Mike Kueber's Blog

June 12, 2012

The Texas GOP takes a stab at immigration reform

Filed under: Issues,Politics — Mike Kueber @ 2:54 pm
Tags: , ,

A few days ago, I blogged about Fareed Zakaria’s proposal to break the immigration-reform gridlock.  According to Zakaria, the gridlock has resulted because Democrats oppose skills-based legal immigration and Republicans oppose a path to citizenship for illegal immigrants.

Since my posting, the Texas GOP held their convention in Fort Worth and passed a controversial immigration-reform plank to the party’s platform.  Although the plank doesn’t address Zakaria’s proposal for the expansion of H1-B visas for skills-based immigration, it does call for a robust guest-worker program. 

The Texas Tribune recently attempted to do an in-depth article on the guest-worker plank in the GOP platform.  According to the Tribune article, the plank has been declared dead-on-arrival by progressives because it is merely a “Band-Aid” that fails to provide a path to citizenship.  Thus, despite general agreement about the merits of a more robust guest-worker program, the gridlock that Zakaria lamented promises to remain in place – because one side blocks the admittedly good ideas of the other side unless there is agreement on comprehensive reform.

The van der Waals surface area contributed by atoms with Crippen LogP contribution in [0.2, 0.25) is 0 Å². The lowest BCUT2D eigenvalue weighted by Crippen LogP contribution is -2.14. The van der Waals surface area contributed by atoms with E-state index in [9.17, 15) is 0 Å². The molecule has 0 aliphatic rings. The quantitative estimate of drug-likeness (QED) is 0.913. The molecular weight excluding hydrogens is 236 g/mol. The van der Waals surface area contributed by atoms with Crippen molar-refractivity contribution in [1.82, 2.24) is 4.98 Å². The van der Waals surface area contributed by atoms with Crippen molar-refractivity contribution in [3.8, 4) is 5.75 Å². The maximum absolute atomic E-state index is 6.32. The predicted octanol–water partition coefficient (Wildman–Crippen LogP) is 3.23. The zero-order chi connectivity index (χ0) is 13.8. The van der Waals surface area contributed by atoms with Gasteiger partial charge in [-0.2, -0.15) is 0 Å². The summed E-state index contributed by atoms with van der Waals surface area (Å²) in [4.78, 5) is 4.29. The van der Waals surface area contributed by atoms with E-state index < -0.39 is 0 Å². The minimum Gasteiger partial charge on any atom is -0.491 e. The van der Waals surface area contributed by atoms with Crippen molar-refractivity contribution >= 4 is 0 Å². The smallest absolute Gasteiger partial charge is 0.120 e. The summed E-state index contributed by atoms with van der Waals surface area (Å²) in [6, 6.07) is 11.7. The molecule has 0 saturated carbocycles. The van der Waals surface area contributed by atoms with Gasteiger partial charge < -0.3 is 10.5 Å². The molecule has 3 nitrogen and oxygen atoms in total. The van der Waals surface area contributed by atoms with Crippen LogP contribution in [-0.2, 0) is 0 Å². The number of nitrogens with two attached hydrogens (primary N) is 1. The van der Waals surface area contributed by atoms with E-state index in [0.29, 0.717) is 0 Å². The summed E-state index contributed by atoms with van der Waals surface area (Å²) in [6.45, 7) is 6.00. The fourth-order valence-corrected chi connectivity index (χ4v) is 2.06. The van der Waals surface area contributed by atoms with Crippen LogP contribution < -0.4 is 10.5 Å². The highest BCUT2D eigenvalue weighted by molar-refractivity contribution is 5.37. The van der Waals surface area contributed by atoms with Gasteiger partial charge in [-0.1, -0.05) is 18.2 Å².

The only other GOP plank discussed in the Tribune article is the call for repealing birthright citizenship.  The author of the article, Julian Aguilar, reveals his bias by describing this repeal as “a polarizing issue that has been linked to extreme terms like ‘terror babies.’”  And then in an attempt to cement the gridlock, he quotes from the immigration advocacy group that rejected the guest-worker program as an unacceptable Band-Aid.  Regarding repeal of birthright citizenship, the El Paso advocacy group makes the following irrational, emotion-laden diatribe:

  • “It is really just tailored for agricultural workers,” Cristina Parker, a spokeswoman for the group, said of the GOP platform measure. “And that may work for some, but it’s not a solution to the fact that we have 12 million undocumented people” living in the United States.  She said she appreciated the GOP’s slight shift, but that the amendment item highlighted a desire to “have it both ways.”  “I am glad that the GOP is recognizing that there is a problem,” she said. “But the idea of repealing birthright citizenship, it’s so radical, it’s so ridiculous. That’s just a tin-foil-hat idea.”

 Julian, I suggest you look for sources who are better able to defend the progressive position.  I confess, however, that I have never heard a sensible explanation in defense of birthright citizenship.

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